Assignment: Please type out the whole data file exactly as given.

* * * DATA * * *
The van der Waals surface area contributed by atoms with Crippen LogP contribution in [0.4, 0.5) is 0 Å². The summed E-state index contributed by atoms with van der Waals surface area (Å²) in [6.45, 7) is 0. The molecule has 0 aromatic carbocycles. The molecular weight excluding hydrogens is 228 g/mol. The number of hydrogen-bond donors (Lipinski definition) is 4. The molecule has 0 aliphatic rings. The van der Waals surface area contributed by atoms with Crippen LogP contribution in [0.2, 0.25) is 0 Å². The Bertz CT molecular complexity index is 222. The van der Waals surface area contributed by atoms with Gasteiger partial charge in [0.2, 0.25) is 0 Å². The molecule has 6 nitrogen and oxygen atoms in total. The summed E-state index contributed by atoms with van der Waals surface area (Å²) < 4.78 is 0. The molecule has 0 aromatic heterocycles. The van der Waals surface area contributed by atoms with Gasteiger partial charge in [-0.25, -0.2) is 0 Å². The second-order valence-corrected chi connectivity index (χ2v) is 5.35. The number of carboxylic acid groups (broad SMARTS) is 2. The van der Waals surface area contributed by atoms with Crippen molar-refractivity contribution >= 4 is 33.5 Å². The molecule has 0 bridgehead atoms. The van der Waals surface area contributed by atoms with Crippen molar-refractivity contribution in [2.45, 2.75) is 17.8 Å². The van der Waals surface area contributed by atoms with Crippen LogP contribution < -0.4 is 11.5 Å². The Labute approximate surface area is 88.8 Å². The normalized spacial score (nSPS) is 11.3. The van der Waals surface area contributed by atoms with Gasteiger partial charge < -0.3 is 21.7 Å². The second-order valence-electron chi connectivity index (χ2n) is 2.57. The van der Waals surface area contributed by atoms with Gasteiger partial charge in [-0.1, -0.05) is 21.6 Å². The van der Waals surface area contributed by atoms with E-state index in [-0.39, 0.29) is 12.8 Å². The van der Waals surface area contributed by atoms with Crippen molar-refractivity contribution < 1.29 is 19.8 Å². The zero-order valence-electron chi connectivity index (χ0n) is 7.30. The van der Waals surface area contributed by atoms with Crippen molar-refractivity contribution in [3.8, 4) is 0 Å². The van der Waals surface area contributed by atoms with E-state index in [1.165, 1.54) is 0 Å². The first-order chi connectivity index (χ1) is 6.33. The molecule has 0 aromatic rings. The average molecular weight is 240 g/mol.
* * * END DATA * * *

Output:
The van der Waals surface area contributed by atoms with Crippen LogP contribution in [0.4, 0.5) is 0 Å². The summed E-state index contributed by atoms with van der Waals surface area (Å²) in [6.45, 7) is 0. The molecule has 0 aromatic carbocycles. The molecular weight excluding hydrogens is 228 g/mol. The number of hydrogen-bond donors (Lipinski definition) is 4. The molecule has 0 aliphatic rings. The van der Waals surface area contributed by atoms with Crippen LogP contribution in [0.2, 0.25) is 0 Å². The Bertz CT molecular complexity index is 222. The van der Waals surface area contributed by atoms with Gasteiger partial charge in [0.2, 0.25) is 0 Å². The molecule has 6 nitrogen and oxygen atoms in total. The summed E-state index contributed by atoms with van der Waals surface area (Å²) < 4.78 is 0. The molecule has 0 aromatic heterocycles. The van der Waals surface area contributed by atoms with Gasteiger partial charge in [-0.25, -0.2) is 0 Å². The second-order valence-corrected chi connectivity index (χ2v) is 5.35. The number of carboxylic acid groups (broad SMARTS) is 2. The van der Waals surface area contributed by atoms with Crippen molar-refractivity contribution >= 4 is 33.5 Å². The molecule has 0 bridgehead atoms. The van der Waals surface area contributed by atoms with Crippen molar-refractivity contribution in [2.45, 2.75) is 17.8 Å². The van der Waals surface area contributed by atoms with Crippen LogP contribution < -0.4 is 11.5 Å². The Labute approximate surface area is 88.8 Å². The normalized spacial score (nSPS) is 11.3. The van der Waals surface area contributed by atoms with Gasteiger partial charge < -0.3 is 21.7 Å². The second-order valence-electron chi connectivity index (χ2n) is 2.57. The van der Waals surface area contributed by atoms with Gasteiger partial charge in [-0.1, -0.05) is 21.6 Å². The van der Waals surface area contributed by atoms with E-state index in [-0.39, 0.29) is 12.8 Å². The van der Waals surface area contributed by atoms with Crippen molar-refractivity contribution < 1.29 is 19.8 Å². The zero-order valence-electron chi connectivity index (χ0n) is 7.30. The van der Waals surface area contributed by atoms with Crippen molar-refractivity contribution in [3.8, 4) is 0 Å². The van der Waals surface area contributed by atoms with E-state index in [1.165, 1.54) is 0 Å². The first-order chi connectivity index (χ1) is 6.33. The molecule has 0 aromatic rings. The average molecular weight is 240 g/mol.